Data breaches occur almost every day, exposing the credit card numbers, social security numbers, mobile numbers, email addresses, passwords, and other sensitive data of thousands of people.
Unsurprisingly, the figures from the Australian Information Commissioner’s (OAIC) latest quarterly statistics report of Notifiable Data Breach (NDB) Scheme shows security breaches and cyber crimes are soaring again in Australia.
The privacy watchdog’s mandatory report reveals the trends and developments about notifications made under the NDB scheme within the short period of 1st April to 30th June 2019. Let’s take a closer look at this to anticipate the key takeaways, and incorporate adequate cybersecurity accordingly into practice.
Health Remains Top, But Finance Is Catching Up
A total of 245 disclosed information breaches – the second-highest number of infringements in a quarter over the past year!
The healthcare sector topped the quarter with about 47 (19 per cent) notifiable data breaches, and the finance sector was a close second with figure 42 (17 per cent). Following these are the legal, accounting and management services, education, and retail sectors with 24, 23, and 15 data security violations reported, respectively.
Major Factor – “Human Element”?
The chart reveals the sources of data breaches as identified by the top five entities:
Of the security issues reported by the health sector, 53 per cent are the results of human error, and of those notified by the next topmost sector, 50 per cent (21) were due to malicious attacks, 18 were caused by human error, and three by system faults. This means OAIC has witnessed a notable spike in the number of reported breaches where the underlying reason has been human error in the health and finance sectors, this quarter.
Diving more into the statistics, it can be perceived that roughly one in three information breaches were the outcomes of compromised login credentials. Malicious/criminal attacks accounted for nearly 62 per cent (as opposed to 61 per cent the prior quarter), human error for a total of 34 per cent (as opposed to 35 ), and system faults for four per cent (unchanged).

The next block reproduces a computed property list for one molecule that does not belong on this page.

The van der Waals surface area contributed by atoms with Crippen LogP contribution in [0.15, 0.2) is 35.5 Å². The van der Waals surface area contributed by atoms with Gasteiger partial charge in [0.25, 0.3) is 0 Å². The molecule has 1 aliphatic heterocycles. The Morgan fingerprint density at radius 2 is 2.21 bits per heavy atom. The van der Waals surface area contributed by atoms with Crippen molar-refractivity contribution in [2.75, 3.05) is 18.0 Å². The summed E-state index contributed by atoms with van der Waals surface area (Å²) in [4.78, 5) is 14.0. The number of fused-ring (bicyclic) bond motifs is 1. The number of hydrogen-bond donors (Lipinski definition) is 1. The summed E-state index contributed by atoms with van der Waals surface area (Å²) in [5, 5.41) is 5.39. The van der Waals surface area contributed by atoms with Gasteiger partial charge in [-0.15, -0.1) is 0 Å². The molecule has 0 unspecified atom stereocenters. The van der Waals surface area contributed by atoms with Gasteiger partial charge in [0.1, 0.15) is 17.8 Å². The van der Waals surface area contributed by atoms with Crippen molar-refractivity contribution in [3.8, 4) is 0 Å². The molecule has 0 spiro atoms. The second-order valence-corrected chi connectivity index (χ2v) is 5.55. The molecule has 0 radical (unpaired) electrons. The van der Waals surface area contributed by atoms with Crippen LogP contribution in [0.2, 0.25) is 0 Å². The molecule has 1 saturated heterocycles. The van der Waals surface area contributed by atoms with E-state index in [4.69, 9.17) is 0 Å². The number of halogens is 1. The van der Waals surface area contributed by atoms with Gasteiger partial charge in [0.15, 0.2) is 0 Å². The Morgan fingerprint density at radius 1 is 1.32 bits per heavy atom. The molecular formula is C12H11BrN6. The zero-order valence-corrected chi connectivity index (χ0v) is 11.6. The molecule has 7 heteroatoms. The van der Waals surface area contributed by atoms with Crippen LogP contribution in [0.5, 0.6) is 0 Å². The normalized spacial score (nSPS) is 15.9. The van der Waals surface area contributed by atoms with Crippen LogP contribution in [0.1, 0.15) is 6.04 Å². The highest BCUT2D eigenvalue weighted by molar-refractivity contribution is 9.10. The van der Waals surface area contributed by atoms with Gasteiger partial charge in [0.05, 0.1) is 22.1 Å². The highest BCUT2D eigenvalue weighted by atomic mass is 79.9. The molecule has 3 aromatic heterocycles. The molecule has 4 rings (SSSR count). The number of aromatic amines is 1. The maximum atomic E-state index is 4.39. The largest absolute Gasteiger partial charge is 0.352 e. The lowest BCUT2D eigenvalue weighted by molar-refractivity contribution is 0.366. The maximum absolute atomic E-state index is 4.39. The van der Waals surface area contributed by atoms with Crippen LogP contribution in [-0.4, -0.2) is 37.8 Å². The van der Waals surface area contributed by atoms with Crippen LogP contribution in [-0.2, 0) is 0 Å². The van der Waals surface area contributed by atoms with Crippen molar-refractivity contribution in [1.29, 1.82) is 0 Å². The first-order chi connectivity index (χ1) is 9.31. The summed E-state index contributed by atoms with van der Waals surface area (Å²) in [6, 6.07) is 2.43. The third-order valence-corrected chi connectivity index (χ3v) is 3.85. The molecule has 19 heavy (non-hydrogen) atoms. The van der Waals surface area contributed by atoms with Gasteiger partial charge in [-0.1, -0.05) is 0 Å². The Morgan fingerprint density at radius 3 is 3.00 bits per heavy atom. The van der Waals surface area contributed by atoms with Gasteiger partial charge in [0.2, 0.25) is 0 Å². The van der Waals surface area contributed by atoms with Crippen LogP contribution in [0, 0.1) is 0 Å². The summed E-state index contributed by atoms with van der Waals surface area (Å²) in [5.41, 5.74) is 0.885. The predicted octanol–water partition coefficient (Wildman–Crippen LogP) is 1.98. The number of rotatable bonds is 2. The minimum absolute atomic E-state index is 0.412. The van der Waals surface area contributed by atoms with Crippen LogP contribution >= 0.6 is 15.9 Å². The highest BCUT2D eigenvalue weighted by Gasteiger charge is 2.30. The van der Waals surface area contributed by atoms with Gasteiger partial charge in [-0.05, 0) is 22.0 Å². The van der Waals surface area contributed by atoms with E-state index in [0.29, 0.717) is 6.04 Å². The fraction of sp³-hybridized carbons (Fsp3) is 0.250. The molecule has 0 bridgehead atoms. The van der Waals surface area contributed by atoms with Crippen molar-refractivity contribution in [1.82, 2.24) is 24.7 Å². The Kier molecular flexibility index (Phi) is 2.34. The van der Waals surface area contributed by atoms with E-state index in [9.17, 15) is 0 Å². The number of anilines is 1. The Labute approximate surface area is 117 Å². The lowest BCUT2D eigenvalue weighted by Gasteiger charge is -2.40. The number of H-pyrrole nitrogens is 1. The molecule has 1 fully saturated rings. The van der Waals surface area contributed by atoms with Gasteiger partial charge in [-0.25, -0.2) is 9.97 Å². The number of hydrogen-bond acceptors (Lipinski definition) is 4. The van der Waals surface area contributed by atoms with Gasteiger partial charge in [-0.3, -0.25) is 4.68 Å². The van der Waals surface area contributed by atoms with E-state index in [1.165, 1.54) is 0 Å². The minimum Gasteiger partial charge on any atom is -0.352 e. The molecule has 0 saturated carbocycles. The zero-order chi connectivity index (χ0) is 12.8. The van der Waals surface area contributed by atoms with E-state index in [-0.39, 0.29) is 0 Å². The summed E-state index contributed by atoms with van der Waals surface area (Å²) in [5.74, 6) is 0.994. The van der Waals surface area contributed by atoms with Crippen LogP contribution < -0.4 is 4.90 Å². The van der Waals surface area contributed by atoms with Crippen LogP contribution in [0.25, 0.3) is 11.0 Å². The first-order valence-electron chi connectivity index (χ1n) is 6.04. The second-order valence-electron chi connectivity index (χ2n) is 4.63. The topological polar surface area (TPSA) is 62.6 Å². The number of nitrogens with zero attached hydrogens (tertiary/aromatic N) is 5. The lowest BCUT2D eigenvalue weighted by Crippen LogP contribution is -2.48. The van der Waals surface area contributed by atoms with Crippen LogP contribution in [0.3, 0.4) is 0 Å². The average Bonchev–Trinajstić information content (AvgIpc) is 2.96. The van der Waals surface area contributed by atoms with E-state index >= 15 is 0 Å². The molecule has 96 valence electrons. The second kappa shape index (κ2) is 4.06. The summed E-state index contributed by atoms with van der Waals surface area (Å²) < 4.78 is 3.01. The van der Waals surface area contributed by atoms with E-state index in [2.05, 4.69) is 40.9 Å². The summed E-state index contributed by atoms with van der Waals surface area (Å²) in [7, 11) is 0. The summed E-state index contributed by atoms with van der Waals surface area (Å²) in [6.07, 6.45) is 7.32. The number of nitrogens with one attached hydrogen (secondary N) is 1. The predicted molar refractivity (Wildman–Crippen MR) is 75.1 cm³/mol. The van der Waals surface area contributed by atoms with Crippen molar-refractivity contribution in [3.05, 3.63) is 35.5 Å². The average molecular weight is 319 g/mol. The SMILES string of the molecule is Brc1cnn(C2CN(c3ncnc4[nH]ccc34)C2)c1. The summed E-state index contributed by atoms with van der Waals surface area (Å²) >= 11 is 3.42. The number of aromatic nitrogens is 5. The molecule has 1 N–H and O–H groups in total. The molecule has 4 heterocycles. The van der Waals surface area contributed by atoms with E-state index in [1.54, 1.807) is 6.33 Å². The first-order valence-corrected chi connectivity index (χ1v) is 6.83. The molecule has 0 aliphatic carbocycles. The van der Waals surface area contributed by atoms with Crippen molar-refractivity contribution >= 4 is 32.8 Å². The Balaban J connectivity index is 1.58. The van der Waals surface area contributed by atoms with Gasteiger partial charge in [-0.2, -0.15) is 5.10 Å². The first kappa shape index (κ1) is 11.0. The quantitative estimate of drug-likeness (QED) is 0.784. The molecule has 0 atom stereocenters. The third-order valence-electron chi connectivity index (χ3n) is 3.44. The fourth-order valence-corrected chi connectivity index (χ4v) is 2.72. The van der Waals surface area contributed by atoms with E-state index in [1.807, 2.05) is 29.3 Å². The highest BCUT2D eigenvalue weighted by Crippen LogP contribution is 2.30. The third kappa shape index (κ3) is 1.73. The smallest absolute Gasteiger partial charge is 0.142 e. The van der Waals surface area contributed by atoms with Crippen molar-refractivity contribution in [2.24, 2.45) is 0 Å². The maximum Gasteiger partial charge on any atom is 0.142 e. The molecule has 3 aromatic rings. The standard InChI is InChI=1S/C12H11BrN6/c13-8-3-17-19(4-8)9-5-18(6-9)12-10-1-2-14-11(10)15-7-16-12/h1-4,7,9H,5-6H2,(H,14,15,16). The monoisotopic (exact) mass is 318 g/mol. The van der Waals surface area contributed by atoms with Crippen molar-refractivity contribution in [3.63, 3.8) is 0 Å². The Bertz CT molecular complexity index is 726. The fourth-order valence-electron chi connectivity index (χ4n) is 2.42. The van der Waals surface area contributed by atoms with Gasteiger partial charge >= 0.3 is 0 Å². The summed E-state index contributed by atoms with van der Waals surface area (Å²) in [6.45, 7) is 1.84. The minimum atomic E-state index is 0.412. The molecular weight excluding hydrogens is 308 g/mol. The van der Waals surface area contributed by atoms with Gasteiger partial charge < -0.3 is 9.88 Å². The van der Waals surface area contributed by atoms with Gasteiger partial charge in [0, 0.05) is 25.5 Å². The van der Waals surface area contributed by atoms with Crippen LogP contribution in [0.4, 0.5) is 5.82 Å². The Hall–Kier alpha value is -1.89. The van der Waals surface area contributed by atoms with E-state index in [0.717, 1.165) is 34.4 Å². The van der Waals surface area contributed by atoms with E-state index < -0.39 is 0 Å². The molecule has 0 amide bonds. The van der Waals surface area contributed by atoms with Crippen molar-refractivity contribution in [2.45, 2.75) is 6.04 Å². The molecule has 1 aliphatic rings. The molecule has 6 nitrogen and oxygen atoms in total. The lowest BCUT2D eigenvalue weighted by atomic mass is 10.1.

However, human errors like, clicking on phishing emails or reusing passwords over multiple services were constant culprits in cases of large-scale malicious cyber breaches!
Information Categories Accessed
See the breakdown of sorts of personal information accessed in reported data breaches, this quarter:
Across all domains, the prime category of personal information involved in notified cases was contact details. In the preceding quarter, breaches with exposure of contact information were 186. This time, the number has jumped to 220, which is an 18 per cent increase.
In terms of per cent, the sources of the transgressions have remained relatively consistent with the previous quarter.
Overall, the whole of 245 security concerns reported is consonant with past quarters, as is the number of malicious and accidental breaches. The point that there is a HUMAN FACTOR involved in so many incidents fortifies the urgency for staff training to enhance the perception of cyber risks, and take quintessential precautions to prevent all potential risks.
The quarterly release has intensified awareness of the privacy rights of customers, who are demanding more elevated cybersecurity from the organisations with which they share personal information.
So, the onus is now on organisations to further commit to the best IT security practices to resist data breaches and improve response strategies.